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Contents - September 2009

Special report
Creating real appeal
Attracting increasing numbers of study abroad clients requires an agency to have a strong brand image and create a loyal community. Seminars to students, creative publicity strategies and of course online marketing can all enhance an agency’s resonance among their target audience, as Jane Vernon Smith discovers.

Market Report
Canada in a spin
The Canadian language teaching market is still reeling from the effects of swine flu and the global recession although the high school sector has emerged largely unscathed. Meanwhile, providers are looking to market a diverse product range that includes work experience. Nicola Hancox reports.

Regional Focus
Mediterranean France
Glamour, beaches, and inland villages and countryside that could be found nowhere else on earth – France’s southern coastline has so much charm that students are inevitably drawn to the region, as Jane Vernon Smith discovers.

Emotional business

In the world of study abroad, the basic transaction between buyer and seller takes place between language student or academic student and education institution (often via an agency). Education is an emotional, high-stake investment, as the founder of new online education marketplace, Global Campus, put it to me, but it is nevertheless a commodity that is bought and sold.

A disdain for this viewpoint has meant US higher education institutions have shied away from using agents to supply them with students – fearing that this is unethical or that agencies will not have a student’s best interests at heart. However, with the news that IDP and Hobsons are planning to launch themselves into the US market offering student recruitment services, opinions may soon change. It will be interesting to see if these new large “corporate agencies” have greater success than independent agencies in turning the tide of opinion.

Commercial doesn’t have to mean unethical, and as our regular Agency of the Month articles underline, there are many very professional agencies out there that are highly valued by their educator partners. Nevertheless, there are rogues in some markets in particular, such as India. The news that the government there might tighten up regulations for education agencies is therefore welcome news to professionals in the industry.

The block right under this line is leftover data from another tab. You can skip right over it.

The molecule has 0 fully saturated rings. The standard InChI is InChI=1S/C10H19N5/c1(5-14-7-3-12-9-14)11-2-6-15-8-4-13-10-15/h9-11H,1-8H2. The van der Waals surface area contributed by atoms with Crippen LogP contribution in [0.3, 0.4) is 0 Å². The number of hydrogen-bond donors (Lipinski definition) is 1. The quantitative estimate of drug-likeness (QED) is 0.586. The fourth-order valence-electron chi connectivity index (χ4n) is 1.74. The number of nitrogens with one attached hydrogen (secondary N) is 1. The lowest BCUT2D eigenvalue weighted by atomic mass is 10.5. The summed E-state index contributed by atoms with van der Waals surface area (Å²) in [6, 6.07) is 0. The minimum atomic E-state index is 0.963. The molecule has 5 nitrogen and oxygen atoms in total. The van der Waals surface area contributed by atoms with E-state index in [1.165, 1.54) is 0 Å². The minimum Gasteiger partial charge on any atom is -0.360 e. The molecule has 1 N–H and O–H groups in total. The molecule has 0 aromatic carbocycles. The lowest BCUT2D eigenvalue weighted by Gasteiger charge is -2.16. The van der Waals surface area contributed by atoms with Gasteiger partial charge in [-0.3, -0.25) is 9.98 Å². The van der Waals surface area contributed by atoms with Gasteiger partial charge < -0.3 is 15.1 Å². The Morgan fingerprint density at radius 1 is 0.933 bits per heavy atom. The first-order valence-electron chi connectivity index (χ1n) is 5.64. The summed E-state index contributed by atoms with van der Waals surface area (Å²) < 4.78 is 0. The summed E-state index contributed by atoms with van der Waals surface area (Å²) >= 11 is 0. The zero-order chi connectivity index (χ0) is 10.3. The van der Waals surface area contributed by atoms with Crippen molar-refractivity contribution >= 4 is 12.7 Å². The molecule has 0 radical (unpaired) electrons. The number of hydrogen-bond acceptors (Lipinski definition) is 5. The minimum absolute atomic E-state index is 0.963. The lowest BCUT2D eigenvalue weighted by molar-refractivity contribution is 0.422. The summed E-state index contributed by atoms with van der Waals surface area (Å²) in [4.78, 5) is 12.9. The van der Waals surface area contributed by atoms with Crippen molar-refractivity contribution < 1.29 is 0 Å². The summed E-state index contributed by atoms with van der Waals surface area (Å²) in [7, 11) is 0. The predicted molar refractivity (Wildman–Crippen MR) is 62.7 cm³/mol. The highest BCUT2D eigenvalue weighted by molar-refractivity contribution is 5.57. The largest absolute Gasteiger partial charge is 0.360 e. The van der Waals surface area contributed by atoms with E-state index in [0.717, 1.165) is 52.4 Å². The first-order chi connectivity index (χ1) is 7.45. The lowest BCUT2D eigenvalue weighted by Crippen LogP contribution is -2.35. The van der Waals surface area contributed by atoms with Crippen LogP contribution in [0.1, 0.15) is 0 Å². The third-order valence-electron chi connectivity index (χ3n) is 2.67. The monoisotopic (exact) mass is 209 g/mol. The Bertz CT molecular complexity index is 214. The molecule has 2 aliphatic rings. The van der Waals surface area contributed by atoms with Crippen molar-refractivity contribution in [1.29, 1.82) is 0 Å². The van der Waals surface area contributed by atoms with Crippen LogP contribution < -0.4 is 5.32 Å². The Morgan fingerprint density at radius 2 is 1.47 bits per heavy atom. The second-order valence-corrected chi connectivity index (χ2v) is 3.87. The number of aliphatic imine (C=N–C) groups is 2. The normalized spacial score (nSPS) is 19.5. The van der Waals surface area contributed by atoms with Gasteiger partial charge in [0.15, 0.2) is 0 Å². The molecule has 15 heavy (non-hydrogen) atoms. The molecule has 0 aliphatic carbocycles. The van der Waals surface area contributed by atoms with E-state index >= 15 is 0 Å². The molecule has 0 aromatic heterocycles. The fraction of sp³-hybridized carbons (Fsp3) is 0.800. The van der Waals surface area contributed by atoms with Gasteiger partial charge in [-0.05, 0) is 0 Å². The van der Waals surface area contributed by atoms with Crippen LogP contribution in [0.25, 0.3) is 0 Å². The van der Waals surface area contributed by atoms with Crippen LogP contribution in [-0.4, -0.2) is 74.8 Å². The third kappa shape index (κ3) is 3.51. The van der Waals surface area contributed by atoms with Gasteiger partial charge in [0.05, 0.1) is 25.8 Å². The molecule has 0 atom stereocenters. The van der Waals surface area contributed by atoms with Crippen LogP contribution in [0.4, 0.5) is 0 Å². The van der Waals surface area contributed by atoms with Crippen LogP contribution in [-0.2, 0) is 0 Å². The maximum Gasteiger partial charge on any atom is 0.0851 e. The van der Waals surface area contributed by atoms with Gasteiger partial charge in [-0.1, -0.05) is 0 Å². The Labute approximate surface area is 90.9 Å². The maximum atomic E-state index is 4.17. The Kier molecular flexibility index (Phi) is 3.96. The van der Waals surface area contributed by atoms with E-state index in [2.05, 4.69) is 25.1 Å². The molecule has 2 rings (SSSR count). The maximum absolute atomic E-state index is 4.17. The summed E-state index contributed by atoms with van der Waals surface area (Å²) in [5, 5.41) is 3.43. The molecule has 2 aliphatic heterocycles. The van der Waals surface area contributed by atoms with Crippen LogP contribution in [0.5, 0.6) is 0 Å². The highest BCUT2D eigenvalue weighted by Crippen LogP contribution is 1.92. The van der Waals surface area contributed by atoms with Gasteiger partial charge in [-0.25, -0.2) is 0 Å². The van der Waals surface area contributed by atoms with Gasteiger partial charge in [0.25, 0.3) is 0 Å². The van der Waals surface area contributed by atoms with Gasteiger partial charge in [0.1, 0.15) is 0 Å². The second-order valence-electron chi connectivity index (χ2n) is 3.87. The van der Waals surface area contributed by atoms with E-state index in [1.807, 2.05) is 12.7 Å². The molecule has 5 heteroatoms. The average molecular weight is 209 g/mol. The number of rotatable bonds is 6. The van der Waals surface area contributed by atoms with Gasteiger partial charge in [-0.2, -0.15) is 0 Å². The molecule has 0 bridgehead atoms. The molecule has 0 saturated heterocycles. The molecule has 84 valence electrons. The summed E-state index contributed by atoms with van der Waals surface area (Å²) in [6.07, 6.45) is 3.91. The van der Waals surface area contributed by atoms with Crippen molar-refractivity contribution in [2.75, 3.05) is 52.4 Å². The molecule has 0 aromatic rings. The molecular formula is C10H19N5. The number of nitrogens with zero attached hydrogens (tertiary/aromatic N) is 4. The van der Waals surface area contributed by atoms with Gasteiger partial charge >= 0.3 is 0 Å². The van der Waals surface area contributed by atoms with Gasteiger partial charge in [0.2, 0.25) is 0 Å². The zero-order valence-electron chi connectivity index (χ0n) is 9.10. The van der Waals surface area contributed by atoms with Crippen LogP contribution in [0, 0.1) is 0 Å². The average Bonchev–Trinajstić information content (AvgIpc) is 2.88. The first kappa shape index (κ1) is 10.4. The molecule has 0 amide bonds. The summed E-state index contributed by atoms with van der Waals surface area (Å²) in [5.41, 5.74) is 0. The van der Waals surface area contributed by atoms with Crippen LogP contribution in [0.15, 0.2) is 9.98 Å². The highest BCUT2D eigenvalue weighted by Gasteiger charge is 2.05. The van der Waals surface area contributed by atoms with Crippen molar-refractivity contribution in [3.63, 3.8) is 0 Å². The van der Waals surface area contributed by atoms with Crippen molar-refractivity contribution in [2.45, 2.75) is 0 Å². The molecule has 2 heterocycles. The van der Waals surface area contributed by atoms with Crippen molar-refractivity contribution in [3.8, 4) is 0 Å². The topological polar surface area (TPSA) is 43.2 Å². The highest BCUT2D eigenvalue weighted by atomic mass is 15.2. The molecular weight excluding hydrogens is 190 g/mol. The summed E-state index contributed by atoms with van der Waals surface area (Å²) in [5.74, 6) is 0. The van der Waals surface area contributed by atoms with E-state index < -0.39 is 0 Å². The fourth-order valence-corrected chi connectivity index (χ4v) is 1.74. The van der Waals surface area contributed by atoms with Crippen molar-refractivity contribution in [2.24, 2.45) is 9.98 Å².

As I said, the basic transaction in the industry is between student and institution, but in such a diverse and multifarious industry such as ours, there are many other revenue stream potentials. Agencies are the prime example of this – an industry forged on creating essential links between cultures. Another example is student services – accommodation, welfare, ancillary needs such as seamless telephone coverage, access to cash (find out more in next month’s issue) and language proficiency testing are just some of the examples of associated services.

The exam testing field is innovating fast, with one exam provider launching a new academic test this year that allows designated institutions to listen in to an excerpt of a candidate’s oral test. Such a move would have seemed unthinkable a few years ago, but progressive technology forces a rethink of boundaries. Likewise, marketing strategies at agencies are invariably based around the Internet, although face-to-face liaison, much like at industry workshops, remains highly valued.

Emotional Business

UK visa system settling down?
Malvern House acquired by AEC Education
CEC Network in Canada folds due to lack of funds
Study Group launches agent website with instant booking
LAL opens new London school
German giant TUI buys EAC in the UK

Agency News
IDP and Hobsons keen to recruit students for USA
India proposes regulating education agencies

Agency Survey
Spain’s new focus
A growth in business was reported by the majority of agencies that took part in this month’s Spanish Agency Survey, with a clear interest in work-related programmes as well as language learning documented.

A higher proportion of students found the US to be more expensive than their home countries this year, according to the results of this issue’s Feedback survey on students studying English in the USA.

Germany’s flair
Considered the land of poets and thinkers, Germany is a wondrously cultural place. From its grass roots, it has been shaped by the many intellectuals it has spawned; think Beethoven, Einstein and Goethe. Vibrant cities, historical towns and romantic landscapes also await visiting students. Nicola Hancox provides an insiders’ guide.

Russian language programmes
Although a niche sector, Russian language courses appear to attract a consistent wave of students. We find out about some of the Russian language programmes available and the range of typical clients keen to learn this language.

Course Guide
Language-plus courses in Ireland
With Ireland’s famous countryside lending itself to many outdoor leisure pursuits, blending English language learning with horse riding, surfing or golf is an obvious direction for language schools to take. As well as outdoor activities, however, the range of language-plus activities available also includes drama, music, art and dance.

Course Guide
One-to-one in Australia and NZ

UK 2008
The Status survey is a venture by Language Travel Magazine that aims to gather specific market data about all of the main language teaching markets in the world. Through our initiative, it is now possible to compare world market statistics.

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